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Ski
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PostMon Jul 27, 2020 9:15 pm 
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the rock is about the size of an orange or a baseball - 3 inches x 4 inches (approx.)
absolutely no clue where it came from - possibly up near Snoqualmie Pass

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"I shall wear white flannel trousers, and walk upon the beach. 
I have heard the mermaids singing, each to each."
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Songs2
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PostTue Jul 28, 2020 6:05 pm 
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Brushbuffalo,

I came across an interesting photo in a trip report from the Lake Louise - Skoki Lakes (Banff) area. It is the 7th in this TR, captioned "Painted Landscape":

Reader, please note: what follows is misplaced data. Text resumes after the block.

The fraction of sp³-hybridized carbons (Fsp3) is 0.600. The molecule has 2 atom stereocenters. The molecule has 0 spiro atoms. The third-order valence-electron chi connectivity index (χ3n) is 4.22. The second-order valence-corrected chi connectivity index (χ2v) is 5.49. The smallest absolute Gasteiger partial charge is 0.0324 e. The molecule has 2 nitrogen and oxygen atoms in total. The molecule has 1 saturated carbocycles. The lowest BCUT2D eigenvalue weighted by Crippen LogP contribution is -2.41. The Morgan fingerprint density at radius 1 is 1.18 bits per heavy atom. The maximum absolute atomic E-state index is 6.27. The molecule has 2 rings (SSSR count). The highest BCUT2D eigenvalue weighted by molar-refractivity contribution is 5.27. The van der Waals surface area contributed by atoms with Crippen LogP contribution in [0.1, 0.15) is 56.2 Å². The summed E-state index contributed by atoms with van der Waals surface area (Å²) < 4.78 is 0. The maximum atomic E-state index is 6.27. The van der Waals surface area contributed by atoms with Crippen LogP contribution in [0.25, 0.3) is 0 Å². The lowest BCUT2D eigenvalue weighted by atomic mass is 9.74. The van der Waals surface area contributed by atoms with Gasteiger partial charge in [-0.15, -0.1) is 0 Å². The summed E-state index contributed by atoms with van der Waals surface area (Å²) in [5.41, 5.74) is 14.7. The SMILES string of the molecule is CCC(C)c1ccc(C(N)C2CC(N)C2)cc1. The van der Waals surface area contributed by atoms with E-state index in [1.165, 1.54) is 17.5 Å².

TR to Purple Mound
The author has some close-ups of the purple talus later in the TR.
I'd be interested to know what kind of rock is producing such a variety of color, especially that grand aubergine.
(Apologies; I don't know how to link the photo.)
Thanks!
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Brushbuffalo
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PostWed Jul 29, 2020 8:43 am 
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Usually purple is due to high iron content. Not uncommon in siltsone or  sometimes sandstone of deep marine origin.

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Ski
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PostWed Jul 29, 2020 8:59 am 
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Brushbuffalo - thank you again very much for your help. up.gif

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"I shall wear white flannel trousers, and walk upon the beach. 
I have heard the mermaids singing, each to each."